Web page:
* Ways to avoid burnout: distribute zone 1 training time across warm ups, cool downs, moderate-intensity workouts focused on increasing distance and/or exercise time, recovery intervals following zone 2 and 3 work intervals, and recovery workouts on days following high-intensity workouts
  5. Many clients will never train in phase 3, as all of their non competitive fitness goals can be achieved through phase 2 training
  6. Only clients who have very specific goals for increasing speed for short bursts at near-maximal efforts during endurance or athletic competitions will move on to phase 4
    * Program Design: highly fit clients with adequate recovery time may be able to successfully complete and recover from 3-4 workouts with zone 2 or 3 intervals during weeks where the goal is to increase load; client who is not highly fit and has minimal recovery time should have only one or two total zone 2 or 3 interval days; recreation level will perform most of training in zone 1 with maybe 1 zone 3 training session a week
    * “Rule of threes:” should progressively increase by 10% each week until the total volume reaches a maximum of three times the anticipated duration of the target event for which the exerciser is training (for a 1-mile race, client might do about 2.5 times the racing distance (performing 10x400m intervals a week)
    * Table 11-12
34
Q

Cardiorespiratory Training Phases: Phase 4- Anaerobic-power Training

A
  1. The focus is on improving anaerobic power to improve phosphates energy pathways and buffer large accumulations of lactate in order to improve speed for short bursts at near-maximal efforts during endurance or athletic competitions
  2. Programs will have similar distribution to phase 3 training times in zones 1, 2, and 3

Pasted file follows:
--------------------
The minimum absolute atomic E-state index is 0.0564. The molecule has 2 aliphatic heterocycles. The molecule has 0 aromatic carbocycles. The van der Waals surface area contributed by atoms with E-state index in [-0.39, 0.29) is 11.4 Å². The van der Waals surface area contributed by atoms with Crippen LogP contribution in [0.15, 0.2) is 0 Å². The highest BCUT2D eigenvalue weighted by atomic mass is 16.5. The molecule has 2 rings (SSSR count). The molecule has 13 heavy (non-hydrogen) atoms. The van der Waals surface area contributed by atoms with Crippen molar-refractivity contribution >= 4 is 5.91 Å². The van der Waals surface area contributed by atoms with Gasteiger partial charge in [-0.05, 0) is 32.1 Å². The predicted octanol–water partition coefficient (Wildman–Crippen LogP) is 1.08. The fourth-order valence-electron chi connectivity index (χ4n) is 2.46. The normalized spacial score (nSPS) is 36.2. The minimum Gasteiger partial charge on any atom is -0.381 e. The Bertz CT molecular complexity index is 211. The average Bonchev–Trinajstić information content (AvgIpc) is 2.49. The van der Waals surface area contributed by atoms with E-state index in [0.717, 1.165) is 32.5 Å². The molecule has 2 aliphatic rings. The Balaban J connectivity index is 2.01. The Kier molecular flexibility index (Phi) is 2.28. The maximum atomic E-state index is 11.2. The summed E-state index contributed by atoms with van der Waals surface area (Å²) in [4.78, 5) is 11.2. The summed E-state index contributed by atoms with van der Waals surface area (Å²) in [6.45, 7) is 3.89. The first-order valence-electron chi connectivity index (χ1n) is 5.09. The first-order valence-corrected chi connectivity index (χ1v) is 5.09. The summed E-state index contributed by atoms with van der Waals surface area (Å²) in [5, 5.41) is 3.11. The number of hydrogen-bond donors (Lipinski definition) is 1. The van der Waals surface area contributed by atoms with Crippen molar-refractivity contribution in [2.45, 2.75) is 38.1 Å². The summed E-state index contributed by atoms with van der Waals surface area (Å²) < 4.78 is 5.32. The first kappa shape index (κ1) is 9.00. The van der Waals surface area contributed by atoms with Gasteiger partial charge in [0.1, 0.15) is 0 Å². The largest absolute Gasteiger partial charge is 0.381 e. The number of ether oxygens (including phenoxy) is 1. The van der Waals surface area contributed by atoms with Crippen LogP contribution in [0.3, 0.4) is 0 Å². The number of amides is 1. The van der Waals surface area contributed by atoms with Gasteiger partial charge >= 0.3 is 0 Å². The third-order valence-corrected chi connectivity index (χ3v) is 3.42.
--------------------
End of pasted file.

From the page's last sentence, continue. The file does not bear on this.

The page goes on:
3. Zone 3 training will include very intense anaerobic-power intervals (RPE 9 to 10), and are followed by long recovery intervals that may be 10-20 times longer than wok intervals
  4. Clients will generally only work in phase 4 during specific training cycles prior to competition
35
Q

Importance of Recovery and Regeneration

A
  • training should be periodized (regular cycle of hard and easy days, weeks, and months)
  • the more challenging the program, the more recovery and regeneration becomes important
  • biggest mistake is to take too few recovery days, to try to do something other than recover on the recovery days, and try to progress the training load on recovery days
  • there should be no more than 4 hard-training days per week, no matter the level
36
Q

Special Considerations for Youth

A
  1. Overspecialization: lightly structured activity every day for preferably more than an hour…not necessarily exercise, but practice a variety of activities that promote motor skills and fitness in a general sense; after puberty, this needs to become more of an intentional priority (can increase in athletes and decrease in non athletes); as general and diverse as possible (within zone 1)
  2. Orthopedic trauma: skeletons are still maturing, so very heavy loads may provide challenges to energy balance and bone/joint integrity
37
Q

Special Considerations for Older Adults

A
  1. Cardiovascular risk: first presentation of cardiovascular disease is fatal in approx. 35% of men and 17% of women (triggering event for myocardial infarction is often unaccustomed heavy exercise in sedentary people, the Framingham data suggests those leading exercise for men (over 45) and women (over 55) should behave as if there is an underlying heart disease (so restrictive them for low-intensity (zone 1) for the first several weeks of exercise; PT needs to take a careful health history and keep it in each client’s file-if there’s any risk stated, send them to physician
  2. Orthopedic risk: may have lost elasticity from the musculotendinous system or have reduced bone mineral density (particularly women), so they are typically less tolerant of heavy loads, rapid increases in training load, simple-mode exercise, and stop-and-go activities
  3. Preservation of muscle tissue: beyond about the age of 50, there’s a tendency for people to lose muscle mass (sarcopenia)-especially prominent in women since they don’t have enough testosterone to support muscle mass, and there is a decrease in test in men, too-need exercise to support muscle mass, muscular strength, and balance (can be performed as a brief addition after the main body of the cardiorespiratory training bout (half a dozen exercises performed either against body weight or with light dumbbells or resistance bands/tubes
  4. The rate at which older individuals adapt to training: intense training can cause micro damage to body-not good to do more than 2 hard or long training sessions per week